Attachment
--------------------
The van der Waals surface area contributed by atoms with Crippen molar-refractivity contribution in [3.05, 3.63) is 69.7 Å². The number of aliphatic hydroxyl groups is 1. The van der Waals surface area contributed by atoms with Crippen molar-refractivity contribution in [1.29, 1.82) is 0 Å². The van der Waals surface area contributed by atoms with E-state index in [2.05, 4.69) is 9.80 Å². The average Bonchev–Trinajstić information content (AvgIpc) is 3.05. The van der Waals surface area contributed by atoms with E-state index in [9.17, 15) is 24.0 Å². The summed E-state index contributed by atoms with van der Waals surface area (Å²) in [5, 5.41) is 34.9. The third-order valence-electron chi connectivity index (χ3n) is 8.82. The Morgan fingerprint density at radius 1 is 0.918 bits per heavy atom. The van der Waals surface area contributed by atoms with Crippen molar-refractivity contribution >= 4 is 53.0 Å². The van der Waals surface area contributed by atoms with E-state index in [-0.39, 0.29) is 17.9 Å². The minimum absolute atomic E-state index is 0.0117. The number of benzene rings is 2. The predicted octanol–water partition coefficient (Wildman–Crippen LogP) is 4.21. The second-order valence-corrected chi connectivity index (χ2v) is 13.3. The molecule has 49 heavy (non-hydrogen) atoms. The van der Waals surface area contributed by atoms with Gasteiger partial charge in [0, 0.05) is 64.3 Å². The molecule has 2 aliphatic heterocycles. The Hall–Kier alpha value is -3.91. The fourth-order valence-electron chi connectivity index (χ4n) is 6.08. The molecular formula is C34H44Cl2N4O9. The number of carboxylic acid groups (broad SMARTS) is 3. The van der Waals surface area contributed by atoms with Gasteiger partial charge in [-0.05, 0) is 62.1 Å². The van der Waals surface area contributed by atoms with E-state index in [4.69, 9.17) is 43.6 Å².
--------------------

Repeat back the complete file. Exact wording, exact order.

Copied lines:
The van der Waals surface area contributed by atoms with Crippen molar-refractivity contribution in [3.05, 3.63) is 69.7 Å². The number of aliphatic hydroxyl groups is 1. The van der Waals surface area contributed by atoms with Crippen molar-refractivity contribution in [1.29, 1.82) is 0 Å². The van der Waals surface area contributed by atoms with E-state index in [2.05, 4.69) is 9.80 Å². The average Bonchev–Trinajstić information content (AvgIpc) is 3.05. The van der Waals surface area contributed by atoms with E-state index in [9.17, 15) is 24.0 Å². The summed E-state index contributed by atoms with van der Waals surface area (Å²) in [5, 5.41) is 34.9. The third-order valence-electron chi connectivity index (χ3n) is 8.82. The Morgan fingerprint density at radius 1 is 0.918 bits per heavy atom. The van der Waals surface area contributed by atoms with Crippen molar-refractivity contribution >= 4 is 53.0 Å². The van der Waals surface area contributed by atoms with E-state index in [-0.39, 0.29) is 17.9 Å². The minimum absolute atomic E-state index is 0.0117. The number of benzene rings is 2. The predicted octanol–water partition coefficient (Wildman–Crippen LogP) is 4.21. The second-order valence-corrected chi connectivity index (χ2v) is 13.3. The molecule has 49 heavy (non-hydrogen) atoms. The van der Waals surface area contributed by atoms with Gasteiger partial charge in [0, 0.05) is 64.3 Å². The molecule has 2 aliphatic heterocycles. The Hall–Kier alpha value is -3.91. The fourth-order valence-electron chi connectivity index (χ4n) is 6.08. The molecular formula is C34H44Cl2N4O9. The number of carboxylic acid groups (broad SMARTS) is 3. The van der Waals surface area contributed by atoms with Gasteiger partial charge in [-0.05, 0) is 62.1 Å². The van der Waals surface area contributed by atoms with E-state index in [4.69, 9.17) is 43.6 Å².